Taliban celebrate at Kabul airport but crises loom behind victory

A spokesman for Afghanistan’s new rulers appealed to investors as humanitarian problems mount

Taliban officials, including Zabihullah Mujahid (third from right) announcing victory at the airport in Kabul on Tuesday. Photograph: Jim Huylebroek/The New York Times

Taliban officials, including Zabihullah Mujahid (third from right) announcing victory at the airport in Kabul on Tuesday. Photograph: Jim Huylebroek/The New York Times

 

The Taliban celebrated a complete victory on Tuesday, achieving a goal they had nurtured for two decades: the exit of the last US soldier from Afghanistan.

The Taliban had essentially been in control for days, or even weeks, as whole cities fell to the insurgents one by one, and a US military that once flexed its muscles across the entire country was reduced to overseeing a hasty evacuation from the airport in Kabul.

But on Tuesday, the airport, too, was in the hands of the Taliban. It offered an irresistible stage, and they made full use of it.

“We have been fighting for this day for the last 20 years: to end this war and attack of foreigners on us and bring our own Islamic government,” declared Taliban spokesman Zabihullah Mujahid, standing on the tarmac from which the last US plane had departed only hours earlier.

Mujahid, flanked by other Taliban officials and fighters from the group’s elite unit, led journalists on a tour of the abandoned airport, which until the day before had been divided into a civilian side and military one used by western coalition forces.

The detritus told the story of another superpower whose ambitions had been dashed in Afghanistan. It ranged from suitcases and clothing scattered across a now-idle domestic terminal to military vehicles, armoured SUVs and even helicopters, which US officials say have been permanently disabled.

More broadly, extensive damage at the airport raised questions about how soon the facility could safely be used for flights. Nearly everything within the terminal had been looted or destroyed, down to the conveyor belts. Jetways, passenger walkways and fuel trucks were out of commission.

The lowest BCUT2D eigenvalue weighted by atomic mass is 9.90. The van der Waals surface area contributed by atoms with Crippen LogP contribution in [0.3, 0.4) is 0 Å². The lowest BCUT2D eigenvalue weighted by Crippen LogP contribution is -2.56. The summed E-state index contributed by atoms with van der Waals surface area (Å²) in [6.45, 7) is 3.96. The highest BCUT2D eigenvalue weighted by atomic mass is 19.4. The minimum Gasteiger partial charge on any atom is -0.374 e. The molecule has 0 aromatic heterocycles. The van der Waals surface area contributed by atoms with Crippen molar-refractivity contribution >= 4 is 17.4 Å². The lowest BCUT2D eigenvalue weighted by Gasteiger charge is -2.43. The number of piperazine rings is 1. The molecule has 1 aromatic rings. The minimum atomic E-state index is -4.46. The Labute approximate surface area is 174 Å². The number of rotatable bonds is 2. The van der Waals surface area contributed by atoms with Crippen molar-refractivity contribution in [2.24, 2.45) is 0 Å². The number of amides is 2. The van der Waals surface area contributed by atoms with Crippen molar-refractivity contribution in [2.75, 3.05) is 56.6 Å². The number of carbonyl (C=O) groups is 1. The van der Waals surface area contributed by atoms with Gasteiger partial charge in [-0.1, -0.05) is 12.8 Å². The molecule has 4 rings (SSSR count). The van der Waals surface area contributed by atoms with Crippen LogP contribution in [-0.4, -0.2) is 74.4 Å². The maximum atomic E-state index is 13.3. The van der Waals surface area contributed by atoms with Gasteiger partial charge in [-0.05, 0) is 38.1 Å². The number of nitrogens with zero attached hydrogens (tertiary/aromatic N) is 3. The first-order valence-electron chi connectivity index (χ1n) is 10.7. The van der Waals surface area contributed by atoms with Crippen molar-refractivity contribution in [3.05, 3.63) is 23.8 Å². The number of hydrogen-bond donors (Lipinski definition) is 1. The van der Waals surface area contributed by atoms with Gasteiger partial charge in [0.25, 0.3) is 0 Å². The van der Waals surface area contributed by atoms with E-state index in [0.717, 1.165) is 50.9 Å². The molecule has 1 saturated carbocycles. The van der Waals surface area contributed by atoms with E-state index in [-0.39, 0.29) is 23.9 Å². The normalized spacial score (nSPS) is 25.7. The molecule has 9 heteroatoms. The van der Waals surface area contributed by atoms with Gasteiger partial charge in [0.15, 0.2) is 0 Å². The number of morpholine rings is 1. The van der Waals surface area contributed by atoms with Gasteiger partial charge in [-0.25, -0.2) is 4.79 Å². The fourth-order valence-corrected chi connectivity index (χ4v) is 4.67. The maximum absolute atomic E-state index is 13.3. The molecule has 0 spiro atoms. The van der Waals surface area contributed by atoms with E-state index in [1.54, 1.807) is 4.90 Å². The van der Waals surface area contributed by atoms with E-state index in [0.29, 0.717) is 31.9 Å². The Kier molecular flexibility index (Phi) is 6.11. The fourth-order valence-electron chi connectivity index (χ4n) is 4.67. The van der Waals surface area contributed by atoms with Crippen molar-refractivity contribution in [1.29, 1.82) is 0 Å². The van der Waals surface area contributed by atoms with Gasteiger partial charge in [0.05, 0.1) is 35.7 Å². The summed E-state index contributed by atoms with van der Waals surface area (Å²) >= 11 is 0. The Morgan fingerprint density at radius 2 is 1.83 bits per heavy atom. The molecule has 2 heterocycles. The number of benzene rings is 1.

Members of the Taliban during prayer in front of a disabled helicopter at the airport in Kabul. Photograph: Victor J Blue/The New York Times
Members of the Taliban during prayer in front of a disabled helicopter at the airport in Kabul. Photograph: Victor J Blue/The New York Times

It was not the limited withdrawal from the country some US officials had envisioned. For the first time in two decades, there are no US government boots on the ground in Afghanistan.

In recent days, there was no longer talk of a contingent of military members staying behind to guard the US embassy and diplomatic corps. Instead, the embassy has been shuttered, and secretary of state Antony Blinken said this week that for now, the only formal US diplomatic mission for Afghanistan would be based in Qatar.

All Afghans

At the airport Tuesday, the group’s spokesman was careful to congratulate all Afghans. “This victory belongs to us all,” Mujahid said.

In a speech to Americans on Tuesday afternoon, President Joe Biden was unable to declare victory, but he cast the evacuation campaign, at least, as an “extraordinary success” and defended his decision to pull the US military out of Afghanistan. “I was not going to extend this forever war,” he said.

For the Taliban, any celebration is likely to be short-lived. It is up to the Taliban to govern now, and the country they have claimed is in desperate straits.

Afghanistan is deeply impoverished, with a third of its citizens struggling to survive in the face of what the United Nations calls crisis levels of food insecurity, with the prospect that the country could functionally be out of food within a month. With many state employees no longer showing up for work, basic services like electricity are also under threat.